The apparatus and method described above solve the problem of cooling inefficiencies inherent in the prior art transfer line, thus permitting use of a low-flow rate of transfer of coolant, which is more economical.
FIG. 1 is a cross-sectional view of an embodiment of the present invention.
FIG. 2 is a cross-sectional view of another embodiment of the present invention.
An embodiment of the present invention is illustrated in FIG. 1. A coolant for cooling superconducting circuitry 46 is delivered through a delivery capillary 10 that is conventionally connected to the circuitry 46 and of a diameter that allows a low coolant flow rate. The coolant can be liquid helium, for example.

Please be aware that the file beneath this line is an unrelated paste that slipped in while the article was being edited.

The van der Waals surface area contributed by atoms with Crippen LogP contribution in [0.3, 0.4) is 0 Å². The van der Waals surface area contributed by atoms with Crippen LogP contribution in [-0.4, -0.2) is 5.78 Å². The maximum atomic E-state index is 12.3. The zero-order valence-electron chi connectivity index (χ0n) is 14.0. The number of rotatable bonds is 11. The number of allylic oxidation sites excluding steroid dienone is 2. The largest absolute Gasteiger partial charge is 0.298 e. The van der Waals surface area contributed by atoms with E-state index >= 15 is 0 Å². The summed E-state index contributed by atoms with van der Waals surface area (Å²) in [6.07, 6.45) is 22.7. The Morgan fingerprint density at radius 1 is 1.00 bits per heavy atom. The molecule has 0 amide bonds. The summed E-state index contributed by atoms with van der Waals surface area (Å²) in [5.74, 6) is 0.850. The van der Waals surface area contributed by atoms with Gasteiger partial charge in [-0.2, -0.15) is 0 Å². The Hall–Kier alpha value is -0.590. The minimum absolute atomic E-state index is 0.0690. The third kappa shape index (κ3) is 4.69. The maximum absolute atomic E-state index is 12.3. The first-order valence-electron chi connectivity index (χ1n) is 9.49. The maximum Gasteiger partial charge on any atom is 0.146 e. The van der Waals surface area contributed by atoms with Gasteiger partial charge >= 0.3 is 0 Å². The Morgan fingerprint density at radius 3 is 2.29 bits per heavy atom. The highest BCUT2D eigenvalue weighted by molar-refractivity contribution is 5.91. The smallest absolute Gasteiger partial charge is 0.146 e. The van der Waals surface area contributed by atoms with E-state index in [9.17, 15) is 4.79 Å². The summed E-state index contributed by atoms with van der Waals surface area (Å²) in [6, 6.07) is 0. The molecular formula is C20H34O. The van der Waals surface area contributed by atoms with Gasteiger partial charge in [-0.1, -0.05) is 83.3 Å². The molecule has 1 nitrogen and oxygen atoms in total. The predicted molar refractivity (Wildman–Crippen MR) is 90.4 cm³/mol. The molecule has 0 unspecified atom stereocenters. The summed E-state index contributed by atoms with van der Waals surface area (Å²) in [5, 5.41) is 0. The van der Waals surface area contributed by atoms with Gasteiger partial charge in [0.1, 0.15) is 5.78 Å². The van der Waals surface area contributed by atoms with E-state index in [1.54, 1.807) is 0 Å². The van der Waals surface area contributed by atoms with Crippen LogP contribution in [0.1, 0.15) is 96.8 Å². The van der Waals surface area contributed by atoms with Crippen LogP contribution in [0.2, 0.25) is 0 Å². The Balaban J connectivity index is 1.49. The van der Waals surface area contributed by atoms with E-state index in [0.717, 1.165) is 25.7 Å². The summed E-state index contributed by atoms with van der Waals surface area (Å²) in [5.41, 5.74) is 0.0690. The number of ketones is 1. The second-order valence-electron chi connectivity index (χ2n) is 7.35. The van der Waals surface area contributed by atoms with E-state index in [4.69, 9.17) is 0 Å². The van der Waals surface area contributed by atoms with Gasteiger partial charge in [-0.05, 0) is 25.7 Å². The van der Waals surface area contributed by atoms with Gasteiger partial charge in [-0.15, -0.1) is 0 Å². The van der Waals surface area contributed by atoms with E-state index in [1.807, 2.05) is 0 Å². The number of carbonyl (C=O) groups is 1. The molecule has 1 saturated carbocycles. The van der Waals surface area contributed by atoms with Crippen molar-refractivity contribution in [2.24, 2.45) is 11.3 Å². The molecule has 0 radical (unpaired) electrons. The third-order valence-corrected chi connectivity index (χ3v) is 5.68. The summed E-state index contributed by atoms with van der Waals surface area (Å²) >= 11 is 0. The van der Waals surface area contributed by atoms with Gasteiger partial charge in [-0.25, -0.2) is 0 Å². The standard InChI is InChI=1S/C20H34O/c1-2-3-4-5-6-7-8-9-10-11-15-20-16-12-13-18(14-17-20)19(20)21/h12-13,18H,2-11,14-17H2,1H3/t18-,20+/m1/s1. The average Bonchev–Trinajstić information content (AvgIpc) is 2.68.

The delivery capillary 10 is arranged within a delivery capillary vacuum jacket 12 that is itself arranged within a cooling housing 14. The cooling housing 14 has insulation 16 to insulate the delivery capillary vacuum jacket 12. The delivery capillary 10 is connected at one end to a supply dewar 18 which contains the supply of liquid helium carried by the delivery capillary 10 to the superconducting circuitry 46.
A support tube 20 made of a low-thermal conductivity material, such as teflon, supports the delivery capillary 10 outside of the cooling housing 14. Inside of the teflon support tube 20 is an inner spacer 22, which can also be made of teflon, which spaces the delivery capillary 10 from contact with the teflon support tube 20.